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A capacity for desirable futures

I stumbled over the term the first time when I attended a grief ritual held by Naf Tali in berlin in December 2018. When he said it, it hit home right away. We were 8 or maybe 10 people, coming together for the first time, to grieve together. I had had a tough year of deep climate despair, my divorce had happened in 2017, I was 44 and still not at home in this world and I didn’t know any longer what to tell my little kids about the world they were growing up in. The backpack of things I had to let go and grieve for had grown enormously the years before and I was longing for this to be acknowledged and seen. And held.

And there we came together, being led into ritual, play, dance, closeness, openness to witness the other, to with-ness as Bayo Akomolafe puts it so beautifully. We were there to be held and to hold. To hold the grief of other people we didn’t even know. And there we were. A sudden village.

A sudden village

If you look this term up you will have to do some searching. It seems to actually come from the community around Hector Aristizábal, the founder and artistic director of ImaginAction, who are doing amazing work with disadvantaged and traumatized people and communities through theater and art. I also found it in the work of Clarissa Pinkola Estés, who uses it as well in the context of working with people affected by traumatic experiences. I did not find a definition. The closest to a description I found comes from a text about an ImaginAction workshop — “from action back to imagination”:

Our group will become a sudden village and a human laboratory as we use our own stories and interests to explore diverse methodologies which will help us imagine alternatives to our common challenges and provide opportunities for communal healing.
(https://www.transitiontheater.net/imaginaction2016/)

“It takes a village to raise a child,” we say. But it also seems to take a village to hold grief, withness brokenness and heal traumatic experiences. I only really understand that since i listened to Nora Bateson speak about brokenness that’s within the interrelational space rather than attached to an individual.

My health is not my own. My health is the whole community’s, it belongs to the elderly, the youth, and even to the biome of organisms that live in my body and in the soil. This, is the opposite of everything that the last centuries of manufacturing, education, and politics have forged into societal infrastructure and even the making of identity.(https://medium.com/@norabateson/my-health-is-not-my-own-ec824c463cb)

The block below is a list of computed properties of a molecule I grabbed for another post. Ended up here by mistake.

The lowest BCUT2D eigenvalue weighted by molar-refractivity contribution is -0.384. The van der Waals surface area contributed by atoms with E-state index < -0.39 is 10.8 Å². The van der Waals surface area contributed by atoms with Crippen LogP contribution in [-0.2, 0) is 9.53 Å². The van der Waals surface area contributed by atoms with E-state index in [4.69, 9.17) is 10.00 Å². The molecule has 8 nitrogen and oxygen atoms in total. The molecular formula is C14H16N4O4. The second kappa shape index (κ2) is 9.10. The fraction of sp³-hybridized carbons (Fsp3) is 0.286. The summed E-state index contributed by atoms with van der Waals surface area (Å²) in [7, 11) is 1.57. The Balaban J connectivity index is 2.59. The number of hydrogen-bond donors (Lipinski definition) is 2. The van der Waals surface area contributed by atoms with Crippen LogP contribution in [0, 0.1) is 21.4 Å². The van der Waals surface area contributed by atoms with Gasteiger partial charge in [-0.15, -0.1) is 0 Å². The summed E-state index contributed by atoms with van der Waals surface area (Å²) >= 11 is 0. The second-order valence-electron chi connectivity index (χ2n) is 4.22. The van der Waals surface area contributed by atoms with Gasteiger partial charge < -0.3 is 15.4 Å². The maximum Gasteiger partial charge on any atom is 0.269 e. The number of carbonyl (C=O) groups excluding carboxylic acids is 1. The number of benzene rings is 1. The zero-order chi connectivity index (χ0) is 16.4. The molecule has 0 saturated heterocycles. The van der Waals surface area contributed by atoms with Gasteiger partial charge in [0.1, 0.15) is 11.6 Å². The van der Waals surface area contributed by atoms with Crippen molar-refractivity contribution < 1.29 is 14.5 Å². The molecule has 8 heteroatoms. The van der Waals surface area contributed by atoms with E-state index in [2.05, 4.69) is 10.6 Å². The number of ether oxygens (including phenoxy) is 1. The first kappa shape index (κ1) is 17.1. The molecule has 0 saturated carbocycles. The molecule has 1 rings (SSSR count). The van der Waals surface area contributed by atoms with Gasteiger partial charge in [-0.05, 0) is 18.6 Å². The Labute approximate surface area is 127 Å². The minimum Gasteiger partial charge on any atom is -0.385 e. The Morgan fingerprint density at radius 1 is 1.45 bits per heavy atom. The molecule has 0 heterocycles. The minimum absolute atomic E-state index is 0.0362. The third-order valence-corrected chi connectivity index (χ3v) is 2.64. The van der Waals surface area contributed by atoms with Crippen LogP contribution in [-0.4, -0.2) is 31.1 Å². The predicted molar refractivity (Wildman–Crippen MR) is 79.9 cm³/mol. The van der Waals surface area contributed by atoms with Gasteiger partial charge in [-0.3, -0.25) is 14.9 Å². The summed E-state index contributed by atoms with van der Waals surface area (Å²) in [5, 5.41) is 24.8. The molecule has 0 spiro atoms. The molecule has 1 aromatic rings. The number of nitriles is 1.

So, what about this sudden village?

What about this village at all? What’s in a village, that makes this term hit home so well? If I look at the healthy side of communities in functional villages, I find “it’s all there”. The food from the forests and fields around it, the craftsmanship from the people in the village, the care for each other, the feasts, the rituals, the deep knowing of each others stories, the genuine interest for the whole to thrive, the focus on a bigger “We-Space” than just on individual satisfaction, the taking care of the children and the elders, the stories, the fireplace, the home, the hugs, the solace, the warm smell of freshly baked bread. All it takes is there.

The word village is said to come from a protoindoeuropean root *weik- meaning “clan”. The clan is the tribe, the group of people that I belong to, that are part of me being at home somewhere, taken care of, sharing good and bad times, food and shelter, grief and joy. The people holding me accountable, forgiving me, knowing me, holding space for me when i reach my limits. My extended family unit, kin.

Where do we have that today?

Where do we have that tomorrow?

Our clans and tribes and families are spread out, scattered, all over the place. We live in neighborhoods that are not necessarily bound by above qualities of a rather romantic idea of a village. We do not necessarily share these qualities within our extended family units. And still we long for nothing more than that. If we’re lucky we have a few friends or a group of likeminded souls that we can lean into, or we have a therapist, or maybe our partner is holding this space for us. But quite often, especially the realms of brokenness we hold whithin our chests and dreams stay unaddressed. Unheld. Un-withnessed.

How can they be addressed, when they are so deeply engrained into our colonial “connective tissue” (term in this context from Nora Bateson/Gregory Bateson) that we perceive the brokenness as normal and unspeakable? And, even worse, as individual? It’s like the incredible brokenness we live with the taboos in the money system. We take resources from the commons (the earth, water, soil, air, life, plant and animal people), we build things with and from them and then sell them, making money with the money we make from selling what is not ours in the first place, destroy our and other lifeforms habitats while doing so in a ruleset of a deeply flawed capitalist system that directs the flow of privilege and status and individual property always to the ones that have more than enough, literally destroying life on the planet trans-forming it into virtual non-matter “money” on virtual non-matter “bank accounts” — but these bank accounts are not to be talked about. Your debt is your individual problem, your wealth is your individual success, we don’t talk about money, you’re not supposed to know what your colleague “earns” while contributing to one of the biggest brokennesses we’ve ever collectively created.